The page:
Cristiano Ronaldo’s televised interview with Piers Morgan, broadcast in November, drew the curtain on the player’s second arrival at Manchester United.
In the 90-minute interview, Ronaldo launched an attack on his then employer. It was reported that, due to the interview, the club was exploring the possibility of firing Ronaldo. But within days, Manchester United announced that both sides had agreed to terminate the contract.
Why was dismissal discounted in favor of a seemingly more pragmatic solution?
In disputes between employers and employees, all roads lead to the employment contract. Although professional footballers are atypical employees, employment relationships with their club are regulated by contract. In their case, a standard Premier League employment contract, which is signed by all Premier League players, including Ronaldo.
This contract expressly specifies, among other things, the duties and obligations of the player and the club, and the circumstances under which the contract may be terminated. Under the standard contract, players must not do, say or write anything that could harm the club, its officers or employees.
In the interview with Ronaldo, he made a number of statements that could be interpreted as a breach of this explicit contractual provision. He reported being “evicted” and “betrayed” and stated that he has no “respect” for Manchester United manager Erik ten Hag.
Under the standard contract, Ronaldo was also required, when circumstances permit, to inform the club of his intention to speak to the media within a reasonable time. It is not known whether Ronaldo met this requirement.
What is not in the contract?
In addition to the terms expressly included in the contract, certain terms are implied in the agreement between the parties. Of particular importance is the duty of both the club and the player not to behave in a manner that would result in a breach of mutual trust between them.
Such an erosion of trust requires a high threshold of seriousness. If – as commentator Jamie Carragher has suggested – Ronaldo’s interview was intended to destroy his relationship with Manchester United, to advocate for an exit from Old Trafford, then the threshold would arguably have been reached and a dismissal might be warranted.
This is despite the common practice in professional football of players, and even clubs, trying to destabilize relationships in order to influence a transfer or renegotiation of a contract. In the Kevin McBride v Falkirk Football and Athletic Club case, the labor tribunal rejected reliance on industry standards as justification for a breach of duty of trust.
The standard Premier League contract allows clubs to terminate the player’s employment for gross misconduct or failure to follow a final written warning. Contract termination, and its consequences, is also regulated by FIFA’s rules on player status and transfer, specifically the right to dismiss for “justifiable cause”, which amounts to continued bad conduct on the part of the player.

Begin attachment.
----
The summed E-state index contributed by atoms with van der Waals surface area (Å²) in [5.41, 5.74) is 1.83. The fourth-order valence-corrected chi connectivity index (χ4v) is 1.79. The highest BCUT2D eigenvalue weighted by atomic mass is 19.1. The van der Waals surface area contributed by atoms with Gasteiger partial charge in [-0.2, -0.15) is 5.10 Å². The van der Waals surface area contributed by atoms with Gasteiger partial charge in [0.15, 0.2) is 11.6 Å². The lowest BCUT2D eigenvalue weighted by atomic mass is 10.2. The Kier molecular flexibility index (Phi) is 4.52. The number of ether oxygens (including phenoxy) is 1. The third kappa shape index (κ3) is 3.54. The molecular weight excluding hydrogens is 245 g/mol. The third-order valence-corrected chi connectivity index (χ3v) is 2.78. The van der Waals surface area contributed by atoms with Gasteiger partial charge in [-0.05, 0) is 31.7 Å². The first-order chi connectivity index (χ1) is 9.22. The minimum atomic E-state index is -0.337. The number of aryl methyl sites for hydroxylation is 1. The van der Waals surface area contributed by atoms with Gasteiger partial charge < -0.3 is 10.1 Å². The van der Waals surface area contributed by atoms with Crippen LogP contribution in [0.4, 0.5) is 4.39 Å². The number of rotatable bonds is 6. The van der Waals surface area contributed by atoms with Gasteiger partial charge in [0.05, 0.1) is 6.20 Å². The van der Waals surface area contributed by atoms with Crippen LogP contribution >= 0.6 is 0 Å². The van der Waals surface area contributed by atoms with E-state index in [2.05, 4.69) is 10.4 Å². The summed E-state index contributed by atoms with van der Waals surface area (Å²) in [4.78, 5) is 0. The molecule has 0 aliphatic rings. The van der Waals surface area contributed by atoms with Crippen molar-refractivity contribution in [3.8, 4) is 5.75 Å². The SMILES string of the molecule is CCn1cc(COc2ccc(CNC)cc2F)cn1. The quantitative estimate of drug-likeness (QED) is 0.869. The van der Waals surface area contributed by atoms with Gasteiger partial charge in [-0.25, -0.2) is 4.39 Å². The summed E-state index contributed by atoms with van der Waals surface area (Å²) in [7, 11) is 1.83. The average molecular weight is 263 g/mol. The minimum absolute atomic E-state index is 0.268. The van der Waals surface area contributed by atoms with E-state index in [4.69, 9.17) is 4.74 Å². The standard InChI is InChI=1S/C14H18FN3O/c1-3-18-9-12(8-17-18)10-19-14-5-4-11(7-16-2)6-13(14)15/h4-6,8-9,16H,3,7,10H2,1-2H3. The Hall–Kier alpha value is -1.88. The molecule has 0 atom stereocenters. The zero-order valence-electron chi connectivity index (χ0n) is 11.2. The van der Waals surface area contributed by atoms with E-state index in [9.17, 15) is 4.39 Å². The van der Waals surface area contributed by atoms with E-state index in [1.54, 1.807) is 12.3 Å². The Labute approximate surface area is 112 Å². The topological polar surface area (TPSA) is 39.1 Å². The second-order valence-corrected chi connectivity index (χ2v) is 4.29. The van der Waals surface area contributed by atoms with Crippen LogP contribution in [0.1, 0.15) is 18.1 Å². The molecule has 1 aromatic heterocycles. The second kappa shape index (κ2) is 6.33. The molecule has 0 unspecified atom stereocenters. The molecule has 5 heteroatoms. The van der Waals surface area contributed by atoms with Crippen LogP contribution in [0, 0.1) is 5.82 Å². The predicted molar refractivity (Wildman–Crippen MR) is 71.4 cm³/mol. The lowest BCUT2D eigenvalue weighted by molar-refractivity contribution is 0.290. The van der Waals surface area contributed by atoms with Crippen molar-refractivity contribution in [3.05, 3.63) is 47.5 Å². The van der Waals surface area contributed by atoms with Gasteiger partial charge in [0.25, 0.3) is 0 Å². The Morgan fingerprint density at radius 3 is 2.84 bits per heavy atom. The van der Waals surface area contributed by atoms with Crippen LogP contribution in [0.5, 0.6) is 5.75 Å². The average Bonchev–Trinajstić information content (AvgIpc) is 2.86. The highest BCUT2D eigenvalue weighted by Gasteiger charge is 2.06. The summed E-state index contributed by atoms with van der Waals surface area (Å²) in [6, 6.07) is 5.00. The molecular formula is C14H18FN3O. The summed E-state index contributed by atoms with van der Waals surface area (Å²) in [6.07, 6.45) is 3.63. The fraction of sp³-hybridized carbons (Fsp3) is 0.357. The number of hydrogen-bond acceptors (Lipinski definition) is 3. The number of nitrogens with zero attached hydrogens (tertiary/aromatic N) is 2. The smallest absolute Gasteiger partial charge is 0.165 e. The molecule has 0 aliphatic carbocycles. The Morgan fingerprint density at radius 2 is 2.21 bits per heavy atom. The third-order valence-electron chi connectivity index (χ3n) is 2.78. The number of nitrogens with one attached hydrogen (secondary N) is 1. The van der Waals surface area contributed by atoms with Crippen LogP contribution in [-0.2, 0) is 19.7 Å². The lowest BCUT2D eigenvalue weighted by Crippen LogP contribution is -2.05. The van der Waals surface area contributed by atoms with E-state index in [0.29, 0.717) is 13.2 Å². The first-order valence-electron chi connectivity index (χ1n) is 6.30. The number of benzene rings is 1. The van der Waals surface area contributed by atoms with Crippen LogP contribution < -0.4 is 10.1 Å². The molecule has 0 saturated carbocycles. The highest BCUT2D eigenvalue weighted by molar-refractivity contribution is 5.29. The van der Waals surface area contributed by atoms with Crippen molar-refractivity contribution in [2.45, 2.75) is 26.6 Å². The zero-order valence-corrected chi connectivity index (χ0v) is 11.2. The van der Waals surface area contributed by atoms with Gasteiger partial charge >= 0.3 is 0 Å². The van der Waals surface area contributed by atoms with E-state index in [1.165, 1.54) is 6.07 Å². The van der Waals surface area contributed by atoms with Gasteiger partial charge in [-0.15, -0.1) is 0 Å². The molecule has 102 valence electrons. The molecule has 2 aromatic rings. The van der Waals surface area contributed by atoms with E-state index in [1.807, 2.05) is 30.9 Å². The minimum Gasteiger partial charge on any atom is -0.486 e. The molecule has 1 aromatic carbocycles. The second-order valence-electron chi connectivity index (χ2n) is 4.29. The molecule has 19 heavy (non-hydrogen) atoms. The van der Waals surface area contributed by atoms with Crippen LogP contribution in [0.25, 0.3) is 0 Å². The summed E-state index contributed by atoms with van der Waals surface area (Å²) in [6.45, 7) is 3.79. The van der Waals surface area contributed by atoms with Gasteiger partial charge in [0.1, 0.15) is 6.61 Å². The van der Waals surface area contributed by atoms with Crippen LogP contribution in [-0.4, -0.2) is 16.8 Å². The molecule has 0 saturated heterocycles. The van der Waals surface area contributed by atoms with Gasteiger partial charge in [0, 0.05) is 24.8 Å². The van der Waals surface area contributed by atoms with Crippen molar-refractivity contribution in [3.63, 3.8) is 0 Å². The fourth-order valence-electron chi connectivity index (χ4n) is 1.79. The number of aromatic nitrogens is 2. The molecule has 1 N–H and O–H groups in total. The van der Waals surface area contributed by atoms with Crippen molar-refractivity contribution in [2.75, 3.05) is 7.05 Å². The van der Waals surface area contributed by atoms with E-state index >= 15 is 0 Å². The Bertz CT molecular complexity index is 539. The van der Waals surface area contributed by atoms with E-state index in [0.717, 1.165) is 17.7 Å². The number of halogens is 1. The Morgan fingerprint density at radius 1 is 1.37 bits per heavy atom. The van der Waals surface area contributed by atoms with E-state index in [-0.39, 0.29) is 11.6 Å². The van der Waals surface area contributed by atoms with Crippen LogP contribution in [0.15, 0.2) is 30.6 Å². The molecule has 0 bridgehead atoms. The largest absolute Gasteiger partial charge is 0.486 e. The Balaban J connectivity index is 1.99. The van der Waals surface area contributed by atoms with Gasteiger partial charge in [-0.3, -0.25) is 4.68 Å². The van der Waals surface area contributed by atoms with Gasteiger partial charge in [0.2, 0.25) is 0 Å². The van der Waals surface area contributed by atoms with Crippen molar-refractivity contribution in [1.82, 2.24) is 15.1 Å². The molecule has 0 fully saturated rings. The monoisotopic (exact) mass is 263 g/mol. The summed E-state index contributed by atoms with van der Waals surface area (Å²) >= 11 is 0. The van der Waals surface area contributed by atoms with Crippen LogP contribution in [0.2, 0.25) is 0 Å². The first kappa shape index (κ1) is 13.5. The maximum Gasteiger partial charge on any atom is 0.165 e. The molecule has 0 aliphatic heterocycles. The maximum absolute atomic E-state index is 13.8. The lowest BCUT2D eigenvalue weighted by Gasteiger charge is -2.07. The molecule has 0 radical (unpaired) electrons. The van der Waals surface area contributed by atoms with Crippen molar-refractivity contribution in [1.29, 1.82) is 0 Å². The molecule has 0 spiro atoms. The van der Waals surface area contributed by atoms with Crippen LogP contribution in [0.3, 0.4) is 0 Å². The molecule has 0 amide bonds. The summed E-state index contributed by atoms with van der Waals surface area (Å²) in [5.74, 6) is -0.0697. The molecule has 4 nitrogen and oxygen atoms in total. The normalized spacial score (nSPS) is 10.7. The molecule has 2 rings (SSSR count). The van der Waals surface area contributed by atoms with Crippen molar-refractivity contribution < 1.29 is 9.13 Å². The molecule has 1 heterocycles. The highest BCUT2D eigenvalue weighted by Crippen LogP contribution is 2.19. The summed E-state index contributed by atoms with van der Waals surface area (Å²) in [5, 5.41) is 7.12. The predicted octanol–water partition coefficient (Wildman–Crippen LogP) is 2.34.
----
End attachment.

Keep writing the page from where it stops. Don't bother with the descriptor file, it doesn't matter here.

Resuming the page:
In football, it is more common for managers, not players, to be fired. This is usually due to poor performance. Given the existence of a player transfer system where clubs can only receive a transfer fee for a player under contract, clubs often opt for pragmatism (moving a player to another club) over dismissal.
Nevertheless, a number of high-profile players have been fired. Dennis Wise was sacked by Leicester City for breaking a teammate’s cheekbone during a pre-season tour in 2002. While beating a colleague is likely to be a valid cause for dismissal, Wise managed to get an unfair dismissal claim on procedural grounds to submit. .
Pragmatism often prevails
Wise’s case shows why officials at Manchester United, despite their obvious outrage at Ronaldo’s comments, favored pragmatism, the mutual termination solution.
If Ronaldo were sacked, he would have been entitled to a disciplinary and appeals process which would have added more uncertainty and instability at a time when Manchester United’s owners were looking for new investment or the sale of the club and the manager was trying build on a recent improvement in form.
In his interview, Ronaldo mentioned a perceived lack of empathy from the club regarding his daughter’s health. He also criticized the state of the club’s health facilities.
While Ronaldo was not explicit on this point, such statements could be interpreted as suggesting that the club was in breach of its contractual obligation to care for players. Regardless of the veracity of such claims, Manchester United officials are said to have calculated that they no longer wanted such issues aired, especially if termination could be reached by mutual agreement without a financial settlement in favor of the player.
Given that Ronaldo had expressed his wish to leave the club and had only seven months left on his contract, pragmatism prevailed.
Richard Parrish, Professor of Sports Law, Edge Hill University
This article is republished from The Conversation under a Creative Commons license. Read the original article.
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